Annual ryegrass (Festuca perennis), also referred to as Italian ryegrass, is a bunch-type grass that can be used as a nurse crop for quick cover or for winter overseeding of bermudagrass on low maintenance athletic fields or golf courses. It does not possess the quality of perennial ryegrass and is not recommended for sites where high quality turf is desired. However, it is very inexpensive and can be used on low profile fields such as school, park or recreation sites where winter color is desirable. Its seedhead can be confused with that of quackgrass. Annual ryegrass does not have rhizomes, whereas quackgrass does. Annual ryegrass can be easily confused with tall fescue. However, tall fescue has rough leaf blade margins on the lower 1 ⁄3 – 1 ⁄2 of the leaf whereas annual ryegrass has smooth ones. Tall fescue has non-clasping auricles, whereas annual ryegrass has clasping auricles. The backside of the tall fescue leaf blade is less glossy than that of annual ryegrass.
Annual Ryegrass as a Weed
Annual ryegrass is a common weed problem in turfgrasses on roadsides in the southeastern United States. Maintaining a dense, vigorous turf is the first step in effective weed control. Cultural and management practices that enhance turfgrass growth generally reduce weed competition and encroachment. First, select adapted turfgrass cultivars for your area and then properly fertilize, mow, and water to encourage dense growth.
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Overseeding should be done when the days are warm enough for the seed to grow, and the nights are cool enough to reduce the incidence of disease. Thirty days before the first frost, when daytime highs are near 70 °F and nighttime lows are usually above 50 °F, is generally a good time to overseed. This usually corresponds to early October in the Upstate and late October in the Midlands and Coastal regions.
In the spring, mow the ryegrass down to one inch height, which will weaken it and allow the permanent grass to rejuvenate. Be sure to not scalp the permanent lawn as this could also cause a delay in transition (i.e., green up in the spring). When the permanent grass resumes growth, begin regular maintenance, especially fertilization.
Perennial ryegrass (Lolium perenne) and annual ryegrass (Lolium multiflorum) may be used to overseed dormant bermudagrass lawns in South Carolina. They provide a green cover during the winter when this warm-season grass goes dormant and turns brown after frost. Alternatively, they can be used as a winter cover to help prevent erosion on new lawn areas where the permanent grass has not yet been planted. Keep in mind that overseeding may even retard the bermudagrass, unless it is managed correctly in the spring, because the ryegrass competes for moisture, sunlight, and nutrients.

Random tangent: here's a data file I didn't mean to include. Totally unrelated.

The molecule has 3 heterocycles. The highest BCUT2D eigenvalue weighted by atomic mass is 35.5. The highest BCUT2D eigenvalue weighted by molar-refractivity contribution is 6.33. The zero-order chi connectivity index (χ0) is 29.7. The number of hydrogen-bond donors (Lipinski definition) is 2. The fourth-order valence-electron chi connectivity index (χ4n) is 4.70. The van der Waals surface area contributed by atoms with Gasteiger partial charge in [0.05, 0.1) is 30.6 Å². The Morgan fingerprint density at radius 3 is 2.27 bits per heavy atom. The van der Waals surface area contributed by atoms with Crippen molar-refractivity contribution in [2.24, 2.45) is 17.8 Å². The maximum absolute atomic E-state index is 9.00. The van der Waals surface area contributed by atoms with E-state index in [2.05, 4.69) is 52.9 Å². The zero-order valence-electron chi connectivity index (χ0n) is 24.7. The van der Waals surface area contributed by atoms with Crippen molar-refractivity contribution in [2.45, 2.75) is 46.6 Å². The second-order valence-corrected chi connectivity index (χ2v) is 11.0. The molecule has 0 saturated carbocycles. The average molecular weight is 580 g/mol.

After the second mowing, apply one-half pound of nitrogen per 1000 square feet using a fertilizer, such as 16-4-8 or 15-0-15 (this would be 3 pounds of fertilizer per 1000 square feet of lawn). Apply another one-half pound of nitrogen during mid-winter, if needed to maintain ryegrass color and growth. Pythium blight disease can be a problem on over-watered, over-fertilized ryegrass, especially during warm, humid weather; therefore, it is important to monitor the nitrogen applications and to not over-fertilize or over-water.
It is not generally recommended to overseed home lawns, but if it is performed, it should only be on a bermudagrass lawn. The extra irrigation, fertilization, and shading effects of the overseeding will severely retard or damage centipedegrass, zoysiagrass, and St. Augustinegrass in the spring and early summer and cause undesirable competition on the permanent turfgrass.
Excerpted from Southern Lawns, Bert McCarty (editor) and the University of Florida Extension publication Florida Lawn Handbook.